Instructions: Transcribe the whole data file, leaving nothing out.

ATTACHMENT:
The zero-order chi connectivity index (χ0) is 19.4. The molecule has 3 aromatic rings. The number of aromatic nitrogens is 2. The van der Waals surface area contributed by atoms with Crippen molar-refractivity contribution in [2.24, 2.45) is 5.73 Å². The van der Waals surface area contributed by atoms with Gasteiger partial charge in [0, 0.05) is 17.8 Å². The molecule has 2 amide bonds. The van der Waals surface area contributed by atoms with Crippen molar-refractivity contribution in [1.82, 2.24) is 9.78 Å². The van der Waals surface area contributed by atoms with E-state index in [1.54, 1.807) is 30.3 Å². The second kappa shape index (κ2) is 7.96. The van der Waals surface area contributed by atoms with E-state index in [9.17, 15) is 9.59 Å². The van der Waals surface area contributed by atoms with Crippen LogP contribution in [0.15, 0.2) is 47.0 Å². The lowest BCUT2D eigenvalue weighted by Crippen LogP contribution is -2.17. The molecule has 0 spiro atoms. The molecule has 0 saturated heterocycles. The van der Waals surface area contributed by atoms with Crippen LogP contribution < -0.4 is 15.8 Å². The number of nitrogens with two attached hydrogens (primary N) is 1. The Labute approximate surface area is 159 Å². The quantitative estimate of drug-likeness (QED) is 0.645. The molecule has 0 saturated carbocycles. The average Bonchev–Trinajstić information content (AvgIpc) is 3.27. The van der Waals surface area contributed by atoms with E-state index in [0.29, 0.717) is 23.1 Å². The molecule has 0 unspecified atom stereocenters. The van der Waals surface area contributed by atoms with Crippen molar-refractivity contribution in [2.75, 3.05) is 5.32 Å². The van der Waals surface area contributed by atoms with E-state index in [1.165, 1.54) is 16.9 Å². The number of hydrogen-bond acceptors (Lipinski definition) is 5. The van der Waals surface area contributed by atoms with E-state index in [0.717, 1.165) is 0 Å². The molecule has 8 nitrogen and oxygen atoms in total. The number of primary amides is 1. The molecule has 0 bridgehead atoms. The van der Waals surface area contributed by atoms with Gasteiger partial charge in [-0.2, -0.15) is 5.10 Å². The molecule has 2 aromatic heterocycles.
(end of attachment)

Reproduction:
The zero-order chi connectivity index (χ0) is 19.4. The molecule has 3 aromatic rings. The number of aromatic nitrogens is 2. The van der Waals surface area contributed by atoms with Crippen molar-refractivity contribution in [2.24, 2.45) is 5.73 Å². The van der Waals surface area contributed by atoms with Gasteiger partial charge in [0, 0.05) is 17.8 Å². The molecule has 2 amide bonds. The van der Waals surface area contributed by atoms with Crippen molar-refractivity contribution in [1.82, 2.24) is 9.78 Å². The van der Waals surface area contributed by atoms with E-state index in [1.54, 1.807) is 30.3 Å². The second kappa shape index (κ2) is 7.96. The van der Waals surface area contributed by atoms with E-state index in [9.17, 15) is 9.59 Å². The van der Waals surface area contributed by atoms with Crippen LogP contribution in [0.15, 0.2) is 47.0 Å². The lowest BCUT2D eigenvalue weighted by Crippen LogP contribution is -2.17. The molecule has 0 spiro atoms. The molecule has 0 saturated heterocycles. The van der Waals surface area contributed by atoms with Crippen LogP contribution < -0.4 is 15.8 Å². The number of nitrogens with two attached hydrogens (primary N) is 1. The Labute approximate surface area is 159 Å². The quantitative estimate of drug-likeness (QED) is 0.645. The molecule has 0 saturated carbocycles. The average Bonchev–Trinajstić information content (AvgIpc) is 3.27. The van der Waals surface area contributed by atoms with E-state index in [0.29, 0.717) is 23.1 Å². The molecule has 0 unspecified atom stereocenters. The van der Waals surface area contributed by atoms with Crippen molar-refractivity contribution in [2.75, 3.05) is 5.32 Å². The van der Waals surface area contributed by atoms with E-state index in [1.165, 1.54) is 16.9 Å². The number of hydrogen-bond acceptors (Lipinski definition) is 5. The van der Waals surface area contributed by atoms with E-state index in [0.717, 1.165) is 0 Å². The molecule has 8 nitrogen and oxygen atoms in total. The number of primary amides is 1. The molecule has 0 bridgehead atoms. The van der Waals surface area contributed by atoms with Gasteiger partial charge in [-0.2, -0.15) is 5.10 Å². The molecule has 2 aromatic heterocycles.